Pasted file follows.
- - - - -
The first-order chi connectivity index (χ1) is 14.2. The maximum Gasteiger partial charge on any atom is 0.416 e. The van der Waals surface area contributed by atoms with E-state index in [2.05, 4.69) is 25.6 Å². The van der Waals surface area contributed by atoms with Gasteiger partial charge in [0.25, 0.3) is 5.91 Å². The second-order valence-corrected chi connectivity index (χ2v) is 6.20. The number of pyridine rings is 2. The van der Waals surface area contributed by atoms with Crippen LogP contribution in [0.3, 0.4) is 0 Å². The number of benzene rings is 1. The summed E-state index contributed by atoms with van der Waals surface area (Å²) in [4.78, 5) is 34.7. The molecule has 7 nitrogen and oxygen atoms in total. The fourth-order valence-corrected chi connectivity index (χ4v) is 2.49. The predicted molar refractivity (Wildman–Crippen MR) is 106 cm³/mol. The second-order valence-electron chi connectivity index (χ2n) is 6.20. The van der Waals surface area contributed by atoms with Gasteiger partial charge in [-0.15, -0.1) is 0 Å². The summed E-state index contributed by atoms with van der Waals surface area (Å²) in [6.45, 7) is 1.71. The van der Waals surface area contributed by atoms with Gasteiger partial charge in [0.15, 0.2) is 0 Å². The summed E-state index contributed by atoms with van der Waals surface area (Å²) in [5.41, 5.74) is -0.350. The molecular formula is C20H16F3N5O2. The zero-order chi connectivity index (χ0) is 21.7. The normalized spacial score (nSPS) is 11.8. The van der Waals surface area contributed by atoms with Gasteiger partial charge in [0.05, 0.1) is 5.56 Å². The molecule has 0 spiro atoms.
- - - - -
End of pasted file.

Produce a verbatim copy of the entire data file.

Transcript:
The first-order chi connectivity index (χ1) is 14.2. The maximum Gasteiger partial charge on any atom is 0.416 e. The van der Waals surface area contributed by atoms with E-state index in [2.05, 4.69) is 25.6 Å². The van der Waals surface area contributed by atoms with Gasteiger partial charge in [0.25, 0.3) is 5.91 Å². The second-order valence-corrected chi connectivity index (χ2v) is 6.20. The number of pyridine rings is 2. The van der Waals surface area contributed by atoms with Crippen LogP contribution in [0.3, 0.4) is 0 Å². The number of benzene rings is 1. The summed E-state index contributed by atoms with van der Waals surface area (Å²) in [4.78, 5) is 34.7. The molecule has 7 nitrogen and oxygen atoms in total. The fourth-order valence-corrected chi connectivity index (χ4v) is 2.49. The predicted molar refractivity (Wildman–Crippen MR) is 106 cm³/mol. The second-order valence-electron chi connectivity index (χ2n) is 6.20. The van der Waals surface area contributed by atoms with Gasteiger partial charge in [-0.15, -0.1) is 0 Å². The summed E-state index contributed by atoms with van der Waals surface area (Å²) in [6.45, 7) is 1.71. The van der Waals surface area contributed by atoms with Gasteiger partial charge in [0.15, 0.2) is 0 Å². The summed E-state index contributed by atoms with van der Waals surface area (Å²) in [5.41, 5.74) is -0.350. The molecular formula is C20H16F3N5O2. The zero-order chi connectivity index (χ0) is 21.7. The normalized spacial score (nSPS) is 11.8. The van der Waals surface area contributed by atoms with Gasteiger partial charge in [0.05, 0.1) is 5.56 Å². The molecule has 0 spiro atoms.